US20150355829A1 - Enabling a user to control coded light sources - Google Patents

Enabling a user to control coded light sources Download PDF

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US20150355829A1
US20150355829A1 US14/760,384 US201314760384A US2015355829A1 US 20150355829 A1 US20150355829 A1 US 20150355829A1 US 201314760384 A US201314760384 A US 201314760384A US 2015355829 A1 US2015355829 A1 US 2015355829A1
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light source
images
light
area
scene
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US14/760,384
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Lorenzo Feri
Tommaso Gritti
Stephanus Joseph Johannes Nijssen
Frederik Jan De Bruijn
Ruben Rajagopalan
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Koninklijke Philips NV
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Koninklijke Philips NV
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Priority to US201361751292P priority Critical
Priority to US14/760,384 priority patent/US20150355829A1/en
Priority to PCT/IB2013/061407 priority patent/WO2014108784A2/en
Assigned to KONINKLIJKE PHILIPS N.V. reassignment KONINKLIJKE PHILIPS N.V. ASSIGNMENT OF ASSIGNORS INTEREST (SEE DOCUMENT FOR DETAILS). Assignors: GRITTI, TOMMASO, FERI, LORENZO, DE BRUIJN, FREDERIK JAN, NIJSSEN, STEPHANUS JOSEPH JOHANNES, RAJAGOPALAN, RUBEN
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    • GPHYSICS
    • G06COMPUTING; CALCULATING; COUNTING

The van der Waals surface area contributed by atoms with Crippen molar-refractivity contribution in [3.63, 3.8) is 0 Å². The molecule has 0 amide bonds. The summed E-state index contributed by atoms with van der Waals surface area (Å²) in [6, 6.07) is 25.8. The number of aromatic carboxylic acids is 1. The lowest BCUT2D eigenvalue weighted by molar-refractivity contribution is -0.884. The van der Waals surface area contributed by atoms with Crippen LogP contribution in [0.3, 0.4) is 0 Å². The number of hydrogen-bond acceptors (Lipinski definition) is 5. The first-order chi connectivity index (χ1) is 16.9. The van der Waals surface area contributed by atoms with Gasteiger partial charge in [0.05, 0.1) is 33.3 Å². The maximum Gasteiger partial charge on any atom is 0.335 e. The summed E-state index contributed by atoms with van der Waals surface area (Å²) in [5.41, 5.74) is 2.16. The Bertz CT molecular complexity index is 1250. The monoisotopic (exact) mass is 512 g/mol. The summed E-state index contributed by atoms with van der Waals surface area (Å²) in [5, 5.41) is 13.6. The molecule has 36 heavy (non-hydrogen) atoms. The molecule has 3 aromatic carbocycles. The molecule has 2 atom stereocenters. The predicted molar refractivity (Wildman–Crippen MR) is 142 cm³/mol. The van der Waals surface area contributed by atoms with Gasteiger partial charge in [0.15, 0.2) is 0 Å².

• G06FELECTRIC DIGITAL DATA PROCESSING
    • G06F3/00Input arrangements for transferring data to be processed into a form capable of being handled by the computer; Output arrangements for transferring data from processing unit to output unit, e.g. interface arrangements
    • G06F3/01Input arrangements or combined input and output arrangements for interaction between user and computer
    • G06F3/048Interaction techniques based on graphical user interfaces [GUI]
    • G06F3/0484Interaction techniques based on graphical user interfaces [GUI] for the control of specific functions or operations, e.g. selecting or manipulating an object or an image, setting a parameter value or selecting a range
    • G06F3/04847Interaction techniques to control parameter settings, e.g. interaction with sliders, dials
    • GPHYSICS
    • G06COMPUTING; CALCULATING; COUNTING
    • G06FELECTRIC DIGITAL DATA PROCESSING
    • G06F3/00Input arrangements for transferring data to be processed into a form capable of being handled by the computer; Output arrangements for transferring data from processing unit to output unit, e.g. interface arrangements
    • G06F3/01Input arrangements or combined input and output arrangements for interaction between user and computer
    • G06F3/048Interaction techniques based on graphical user interfaces [GUI]
    • G06F3/0481Interaction techniques based on graphical user interfaces [GUI] based on specific properties of the displayed interaction object or a metaphor-based environment, e.g. interaction with desktop elements like windows or icons, or assisted by a cursor's changing behaviour or appearance
    • G06F3/04817Interaction techniques based on graphical user interfaces [GUI] based on specific properties of the displayed interaction object or a metaphor-based environment, e.g. interaction with desktop elements like windows or icons, or assisted by a cursor's changing behaviour or appearance using icons